• The CFPB issued new HMDA FAQs.  Topics covered include Universal Loan Identifier & Legal Entity Identifier; Ethnicity, Race, and Sex; Discount Points; and Construction and Construction/Permanent Transactions.  A link to the most recent version, updated March 6, 2020, follows:
  • The 2020 edition of the “Guide to HMDA Reporting:  Getting It Right!” is now available at  It reflects updates to incorporate content from the HMDA Rule issued by the CFPB in October 2019. 

Comment Period Extended for Modernizing Signage and Advertising Requirements & Fair Debt Collection Practices Act (FDCPA)

The FDIC announced that it is extending to April 20, 2020, the public comment period for its Request for Information (RFI) on potentially modernizing FDIC sign and advertising requirements (12 C.F.R. Part 328) to reflect how banks take deposits through various evolving channels. The RFI was published in the Federal Register on February 26, 2020, with a comment period originally set to close on March 19, 2020.  A link follows:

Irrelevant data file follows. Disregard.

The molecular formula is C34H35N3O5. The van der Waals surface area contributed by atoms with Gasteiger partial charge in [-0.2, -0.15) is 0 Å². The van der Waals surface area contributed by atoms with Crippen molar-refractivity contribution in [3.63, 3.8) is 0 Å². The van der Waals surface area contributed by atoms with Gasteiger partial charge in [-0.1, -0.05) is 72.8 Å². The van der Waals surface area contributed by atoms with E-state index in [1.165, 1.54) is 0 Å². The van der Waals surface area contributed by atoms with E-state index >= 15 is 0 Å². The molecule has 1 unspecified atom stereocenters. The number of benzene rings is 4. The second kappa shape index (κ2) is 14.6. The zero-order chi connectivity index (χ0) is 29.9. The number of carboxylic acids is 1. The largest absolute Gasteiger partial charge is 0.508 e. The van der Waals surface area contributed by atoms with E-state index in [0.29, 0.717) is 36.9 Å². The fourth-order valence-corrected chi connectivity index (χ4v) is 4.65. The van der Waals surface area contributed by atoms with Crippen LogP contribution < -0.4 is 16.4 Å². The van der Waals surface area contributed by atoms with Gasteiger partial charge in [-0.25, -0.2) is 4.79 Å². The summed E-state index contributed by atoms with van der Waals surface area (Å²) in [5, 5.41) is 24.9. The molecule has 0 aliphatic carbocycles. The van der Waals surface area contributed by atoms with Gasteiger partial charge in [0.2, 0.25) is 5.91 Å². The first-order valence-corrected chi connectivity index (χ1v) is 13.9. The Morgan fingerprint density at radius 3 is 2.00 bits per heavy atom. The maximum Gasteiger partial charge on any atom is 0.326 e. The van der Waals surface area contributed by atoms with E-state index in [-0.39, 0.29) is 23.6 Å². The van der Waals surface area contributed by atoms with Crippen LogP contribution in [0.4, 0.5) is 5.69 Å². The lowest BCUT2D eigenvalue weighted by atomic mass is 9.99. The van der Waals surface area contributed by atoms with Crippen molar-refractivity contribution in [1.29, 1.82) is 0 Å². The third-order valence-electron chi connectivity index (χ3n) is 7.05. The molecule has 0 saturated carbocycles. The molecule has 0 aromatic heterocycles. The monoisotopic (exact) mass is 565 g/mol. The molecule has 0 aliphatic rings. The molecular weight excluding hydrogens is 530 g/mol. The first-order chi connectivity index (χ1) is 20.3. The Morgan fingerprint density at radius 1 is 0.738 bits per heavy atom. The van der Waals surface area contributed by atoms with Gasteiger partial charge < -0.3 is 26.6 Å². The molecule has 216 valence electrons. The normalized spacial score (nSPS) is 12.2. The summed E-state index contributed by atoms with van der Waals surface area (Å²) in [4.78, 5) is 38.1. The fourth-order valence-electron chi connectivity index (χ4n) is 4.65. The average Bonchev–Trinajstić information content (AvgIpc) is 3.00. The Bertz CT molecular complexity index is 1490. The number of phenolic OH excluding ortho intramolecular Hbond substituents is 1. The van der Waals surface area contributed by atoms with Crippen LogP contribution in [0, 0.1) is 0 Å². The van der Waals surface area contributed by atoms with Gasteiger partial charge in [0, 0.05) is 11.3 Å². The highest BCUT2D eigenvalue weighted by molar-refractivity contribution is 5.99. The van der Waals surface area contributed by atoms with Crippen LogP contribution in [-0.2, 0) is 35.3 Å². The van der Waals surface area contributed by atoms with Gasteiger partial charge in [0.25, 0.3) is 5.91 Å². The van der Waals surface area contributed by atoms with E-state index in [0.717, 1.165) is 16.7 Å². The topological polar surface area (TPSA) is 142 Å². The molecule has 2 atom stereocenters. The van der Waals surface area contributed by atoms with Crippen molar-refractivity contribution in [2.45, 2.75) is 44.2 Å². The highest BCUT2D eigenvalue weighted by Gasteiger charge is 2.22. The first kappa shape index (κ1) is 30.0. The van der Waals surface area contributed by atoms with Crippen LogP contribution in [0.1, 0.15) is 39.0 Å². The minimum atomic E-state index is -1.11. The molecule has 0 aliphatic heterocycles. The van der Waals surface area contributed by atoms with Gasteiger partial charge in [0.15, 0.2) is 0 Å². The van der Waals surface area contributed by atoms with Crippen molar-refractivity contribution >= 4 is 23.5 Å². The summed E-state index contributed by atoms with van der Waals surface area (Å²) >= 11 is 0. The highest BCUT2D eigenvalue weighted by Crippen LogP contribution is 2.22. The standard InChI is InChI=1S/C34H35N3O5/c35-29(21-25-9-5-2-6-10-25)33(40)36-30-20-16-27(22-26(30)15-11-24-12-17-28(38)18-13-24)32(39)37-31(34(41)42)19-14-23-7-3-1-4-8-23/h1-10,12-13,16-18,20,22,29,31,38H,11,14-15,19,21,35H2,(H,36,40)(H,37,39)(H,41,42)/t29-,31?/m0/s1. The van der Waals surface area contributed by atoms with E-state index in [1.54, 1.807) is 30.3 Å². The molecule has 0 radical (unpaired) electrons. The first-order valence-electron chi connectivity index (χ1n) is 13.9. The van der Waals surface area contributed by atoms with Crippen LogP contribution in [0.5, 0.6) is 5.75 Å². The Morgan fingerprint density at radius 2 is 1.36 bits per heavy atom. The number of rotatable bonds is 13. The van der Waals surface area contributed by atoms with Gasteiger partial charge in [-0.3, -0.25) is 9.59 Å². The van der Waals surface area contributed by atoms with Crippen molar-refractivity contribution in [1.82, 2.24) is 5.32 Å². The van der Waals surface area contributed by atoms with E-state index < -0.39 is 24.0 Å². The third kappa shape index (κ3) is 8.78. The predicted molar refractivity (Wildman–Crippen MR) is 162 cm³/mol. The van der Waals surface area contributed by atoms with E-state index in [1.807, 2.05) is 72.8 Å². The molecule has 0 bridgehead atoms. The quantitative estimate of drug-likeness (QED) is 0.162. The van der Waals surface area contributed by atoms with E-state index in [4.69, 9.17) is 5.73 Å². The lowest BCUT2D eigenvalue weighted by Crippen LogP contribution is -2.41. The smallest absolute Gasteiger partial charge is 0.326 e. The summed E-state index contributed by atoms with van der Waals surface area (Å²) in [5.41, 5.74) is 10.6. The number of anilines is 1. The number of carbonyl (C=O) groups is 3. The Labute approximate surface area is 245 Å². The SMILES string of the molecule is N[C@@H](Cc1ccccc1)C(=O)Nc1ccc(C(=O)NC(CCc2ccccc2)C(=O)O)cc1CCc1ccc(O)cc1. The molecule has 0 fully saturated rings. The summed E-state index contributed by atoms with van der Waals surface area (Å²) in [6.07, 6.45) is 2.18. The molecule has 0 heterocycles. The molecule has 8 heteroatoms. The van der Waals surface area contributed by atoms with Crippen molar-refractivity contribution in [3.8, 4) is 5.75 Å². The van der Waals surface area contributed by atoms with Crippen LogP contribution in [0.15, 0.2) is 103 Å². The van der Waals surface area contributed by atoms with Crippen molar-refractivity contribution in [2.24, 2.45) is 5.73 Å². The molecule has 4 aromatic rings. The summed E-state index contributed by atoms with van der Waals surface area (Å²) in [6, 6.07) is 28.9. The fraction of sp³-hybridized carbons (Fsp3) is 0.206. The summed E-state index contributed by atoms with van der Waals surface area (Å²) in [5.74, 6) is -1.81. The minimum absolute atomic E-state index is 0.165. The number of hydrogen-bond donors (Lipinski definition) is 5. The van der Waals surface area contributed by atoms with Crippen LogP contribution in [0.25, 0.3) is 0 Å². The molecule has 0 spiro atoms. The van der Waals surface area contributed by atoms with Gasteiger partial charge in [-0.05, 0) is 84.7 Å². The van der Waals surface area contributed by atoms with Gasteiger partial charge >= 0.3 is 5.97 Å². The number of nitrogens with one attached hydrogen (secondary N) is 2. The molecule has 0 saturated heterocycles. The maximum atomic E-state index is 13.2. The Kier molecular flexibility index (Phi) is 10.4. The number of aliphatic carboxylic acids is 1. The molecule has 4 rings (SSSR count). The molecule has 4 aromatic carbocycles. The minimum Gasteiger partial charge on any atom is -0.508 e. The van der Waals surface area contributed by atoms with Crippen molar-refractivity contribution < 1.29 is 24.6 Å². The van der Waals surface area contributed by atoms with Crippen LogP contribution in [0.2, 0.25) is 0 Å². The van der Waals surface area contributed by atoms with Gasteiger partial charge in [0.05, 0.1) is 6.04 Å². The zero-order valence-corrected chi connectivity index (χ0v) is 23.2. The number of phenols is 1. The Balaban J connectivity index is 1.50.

The CFPB announced that it is extending the comment period for the Supplemental Debt Collection Proposal on Time-Barred Debt, until June 5, 2020.  A link follows:

Civil Money Penalty (CMP) Maximums Increased

Effective January 15, 2010, the CFPB, FDIC, FRB and NCUA CMP maximum penalties increased.  The highest CMP that may be charged by any one agency is just under $2.05 million – up from $2.01 million in 2019.  The increased amounts will apply to penalties applied toward misconduct occurring on or after Nov. 5, 2015.

Truth In Lending Exemption Threshold Change

Effective January 1, 2020, creditors with assets of less than $2.202 billion (including assets of certain affiliates) as of December 31, 2019, are exempt from the requirement to establish escrow accounts for higher priced loans,  if other requirements of Regulation Z are being met.  A link follows: